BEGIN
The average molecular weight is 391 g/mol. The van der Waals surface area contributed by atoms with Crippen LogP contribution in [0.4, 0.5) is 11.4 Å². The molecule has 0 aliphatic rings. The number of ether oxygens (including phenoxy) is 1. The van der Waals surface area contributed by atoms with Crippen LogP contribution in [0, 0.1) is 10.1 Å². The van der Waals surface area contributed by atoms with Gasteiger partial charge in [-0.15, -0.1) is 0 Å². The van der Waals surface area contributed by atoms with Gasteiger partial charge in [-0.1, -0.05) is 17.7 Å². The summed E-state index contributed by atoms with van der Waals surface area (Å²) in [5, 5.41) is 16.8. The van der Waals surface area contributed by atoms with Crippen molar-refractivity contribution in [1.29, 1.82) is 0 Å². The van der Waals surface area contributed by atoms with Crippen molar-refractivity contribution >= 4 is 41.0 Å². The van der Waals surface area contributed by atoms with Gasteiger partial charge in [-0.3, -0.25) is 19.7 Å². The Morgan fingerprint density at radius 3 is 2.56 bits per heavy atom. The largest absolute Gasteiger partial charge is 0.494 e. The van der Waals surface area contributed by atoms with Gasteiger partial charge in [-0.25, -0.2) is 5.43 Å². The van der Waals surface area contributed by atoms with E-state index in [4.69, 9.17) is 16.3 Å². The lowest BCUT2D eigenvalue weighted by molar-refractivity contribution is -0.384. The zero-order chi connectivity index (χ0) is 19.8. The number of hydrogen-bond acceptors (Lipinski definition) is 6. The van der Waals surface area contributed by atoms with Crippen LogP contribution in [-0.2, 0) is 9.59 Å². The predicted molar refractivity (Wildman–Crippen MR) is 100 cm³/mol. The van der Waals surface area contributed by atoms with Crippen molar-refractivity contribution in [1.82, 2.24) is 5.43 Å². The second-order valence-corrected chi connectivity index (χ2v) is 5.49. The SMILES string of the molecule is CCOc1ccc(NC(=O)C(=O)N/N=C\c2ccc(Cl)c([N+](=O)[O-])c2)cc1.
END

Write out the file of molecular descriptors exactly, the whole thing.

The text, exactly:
The average molecular weight is 391 g/mol. The van der Waals surface area contributed by atoms with Crippen LogP contribution in [0.4, 0.5) is 11.4 Å². The molecule has 0 aliphatic rings. The number of ether oxygens (including phenoxy) is 1. The van der Waals surface area contributed by atoms with Crippen LogP contribution in [0, 0.1) is 10.1 Å². The van der Waals surface area contributed by atoms with Gasteiger partial charge in [-0.15, -0.1) is 0 Å². The van der Waals surface area contributed by atoms with Gasteiger partial charge in [-0.1, -0.05) is 17.7 Å². The summed E-state index contributed by atoms with van der Waals surface area (Å²) in [5, 5.41) is 16.8. The van der Waals surface area contributed by atoms with Crippen molar-refractivity contribution in [1.29, 1.82) is 0 Å². The van der Waals surface area contributed by atoms with Crippen molar-refractivity contribution >= 4 is 41.0 Å². The van der Waals surface area contributed by atoms with Gasteiger partial charge in [-0.3, -0.25) is 19.7 Å². The Morgan fingerprint density at radius 3 is 2.56 bits per heavy atom. The largest absolute Gasteiger partial charge is 0.494 e. The van der Waals surface area contributed by atoms with Gasteiger partial charge in [-0.25, -0.2) is 5.43 Å². The van der Waals surface area contributed by atoms with E-state index in [4.69, 9.17) is 16.3 Å². The lowest BCUT2D eigenvalue weighted by molar-refractivity contribution is -0.384. The zero-order chi connectivity index (χ0) is 19.8. The number of hydrogen-bond acceptors (Lipinski definition) is 6. The van der Waals surface area contributed by atoms with Crippen LogP contribution in [-0.2, 0) is 9.59 Å². The predicted molar refractivity (Wildman–Crippen MR) is 100 cm³/mol. The van der Waals surface area contributed by atoms with Crippen molar-refractivity contribution in [1.82, 2.24) is 5.43 Å². The second-order valence-corrected chi connectivity index (χ2v) is 5.49. The SMILES string of the molecule is CCOc1ccc(NC(=O)C(=O)N/N=C\c2ccc(Cl)c([N+](=O)[O-])c2)cc1.